China back on stage in London
The London theatre scene has developed a fascination for China: in the last years, Young Vic’s Wild Swans, Chimerica and The World of Extreme Happiness have brought Chinese stories to the London stage.
Truly conceived as artistic collaboration between China and UK, METIS in co-production with the Young Vic, New Wolsey Theatre and Company of Angels present World Factory at the Young Vic after a short run in April at New Wolsey Theatre, Ipswich. This is directed Zoë Svendsen, a theatre director, dramaturge and translator, and designed by Simon Daw, stage design and visual artist.
"World Factory places its audience at the heart of the dilemmas produced by the conflict that often occurs between treating others well and making money," Zoë and Simon said, describing the project.
The show explores the reality of the fashion industry raising questions on consumerism, ethical trade and capitalism. The focus on China comes from the artistic collaboration between METIS and Grass Stage, a Shanghai-based company, established by Zhao Chuan writer, art critic and theatre-maker.
Metis is a Cambridge-based performing arts company/network that creates interdisciplinary performance projects created through rigorous research. Grass Stage (Cao taiban), established in 2005 and following the model of the itinerant grassroots troupes, promotes the involvement of non-professionals in non-mainstream theatre in China.
Talking to Zhao Chuan, Zoë and Simon found a historical parallel between 19th century Manchester’s capitalist conditions of textile production and Chinese contemporary mass production.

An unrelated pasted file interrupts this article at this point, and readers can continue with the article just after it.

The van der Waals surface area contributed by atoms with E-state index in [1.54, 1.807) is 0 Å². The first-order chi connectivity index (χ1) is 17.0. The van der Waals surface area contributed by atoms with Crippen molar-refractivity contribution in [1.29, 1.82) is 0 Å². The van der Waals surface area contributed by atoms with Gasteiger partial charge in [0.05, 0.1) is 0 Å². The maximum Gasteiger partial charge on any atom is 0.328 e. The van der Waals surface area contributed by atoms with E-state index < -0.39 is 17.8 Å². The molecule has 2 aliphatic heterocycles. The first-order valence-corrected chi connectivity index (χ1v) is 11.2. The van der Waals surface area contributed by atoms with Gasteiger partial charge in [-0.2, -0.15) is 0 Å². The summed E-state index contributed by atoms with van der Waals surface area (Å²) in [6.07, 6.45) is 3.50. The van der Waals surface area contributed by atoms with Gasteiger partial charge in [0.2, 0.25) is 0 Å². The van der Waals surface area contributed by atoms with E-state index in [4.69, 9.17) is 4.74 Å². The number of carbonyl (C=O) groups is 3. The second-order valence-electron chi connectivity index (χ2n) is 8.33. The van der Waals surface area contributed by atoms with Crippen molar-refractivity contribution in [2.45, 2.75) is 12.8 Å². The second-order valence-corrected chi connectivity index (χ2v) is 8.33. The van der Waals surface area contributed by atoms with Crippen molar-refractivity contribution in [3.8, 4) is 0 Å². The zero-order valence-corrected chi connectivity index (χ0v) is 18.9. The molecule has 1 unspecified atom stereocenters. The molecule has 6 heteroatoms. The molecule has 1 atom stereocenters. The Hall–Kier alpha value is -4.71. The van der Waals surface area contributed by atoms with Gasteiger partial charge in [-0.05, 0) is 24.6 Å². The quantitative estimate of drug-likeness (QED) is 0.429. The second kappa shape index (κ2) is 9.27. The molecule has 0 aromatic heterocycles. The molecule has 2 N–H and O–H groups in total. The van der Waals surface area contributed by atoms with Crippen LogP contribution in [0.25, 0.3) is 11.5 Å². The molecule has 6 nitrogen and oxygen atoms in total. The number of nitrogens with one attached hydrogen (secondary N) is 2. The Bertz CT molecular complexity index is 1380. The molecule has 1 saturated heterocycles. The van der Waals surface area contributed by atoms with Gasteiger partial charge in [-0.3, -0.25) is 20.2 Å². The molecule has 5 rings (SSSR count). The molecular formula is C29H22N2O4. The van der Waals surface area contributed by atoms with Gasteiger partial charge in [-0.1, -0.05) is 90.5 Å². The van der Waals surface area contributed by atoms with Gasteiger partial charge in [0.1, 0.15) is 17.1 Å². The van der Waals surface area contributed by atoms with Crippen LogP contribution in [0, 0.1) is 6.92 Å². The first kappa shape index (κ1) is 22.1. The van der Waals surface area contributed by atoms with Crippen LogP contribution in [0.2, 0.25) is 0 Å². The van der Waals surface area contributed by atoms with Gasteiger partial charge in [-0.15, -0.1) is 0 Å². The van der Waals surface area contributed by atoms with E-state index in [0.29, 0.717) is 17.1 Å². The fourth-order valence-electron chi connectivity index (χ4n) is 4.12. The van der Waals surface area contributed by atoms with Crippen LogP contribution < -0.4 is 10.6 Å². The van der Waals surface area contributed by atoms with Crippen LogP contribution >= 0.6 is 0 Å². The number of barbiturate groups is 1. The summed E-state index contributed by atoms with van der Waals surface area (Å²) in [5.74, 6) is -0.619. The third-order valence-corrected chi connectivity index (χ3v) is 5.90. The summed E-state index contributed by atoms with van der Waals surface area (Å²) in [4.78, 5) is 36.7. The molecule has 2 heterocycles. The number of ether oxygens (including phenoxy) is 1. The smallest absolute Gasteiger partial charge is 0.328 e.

Zoë explained, "our conversation turned to communism, capitalism, clothing and factories. I thought of the ‘Made in China’ labels on her clothes. Zhao Chuan was talking about Manchester in the 19th century—and the capitalist conditions of textile production that provoked Marx and Engels to write The Communist Manifesto.
"It was fascinating to realise the interconnections between China now, and our history in Britain as the origins of the form of factory system that dominates mass production today."
This led to exchange visits between Britain and China. Zhao Chuan and another Grass Stage member Wu Meng visited Cambridge and Zoë and Simon spent time in Nanjing and Shanghai Universities to run workshops; Simon took part, also, in a Grass Stage residency in a gallery space in Shenzhen, Southern China.
It is during these visits that Zoe and Simon realised that behind the clothes we wear there is something more, an economic and social system that needed to be understood.
"So we decided to get a shirt made in a Chinese factory," Zoë revealed.
Part of the project and the research process, in fact, was to have a shirt made in a Chinese factory in Shanghai for which they also created an app that tells you about the story and the process behind the making of the shirt. An artwork in its own right, this shirt has barcodes on it that can be read by the app, which redirects you to short films.
Behind the technology, the final product is highly theatrical, one that combines Zoe’s inclination for a research-led process in theatre and Simon’s visual conception.
Without revealing too much about the show, that promises to be both unusual and enjoyable, audiences can expect a fully immersive theatrical experience. Inviting us to think a bit more about our attitudes towards consumerism and fashion, our lifestyles, this production wants to show us that after all, we are all in it together, and not only in Britain or in China.
Zoë Svendsen and Simon Daw’s World Factory runs at the Young Vic until 6 June.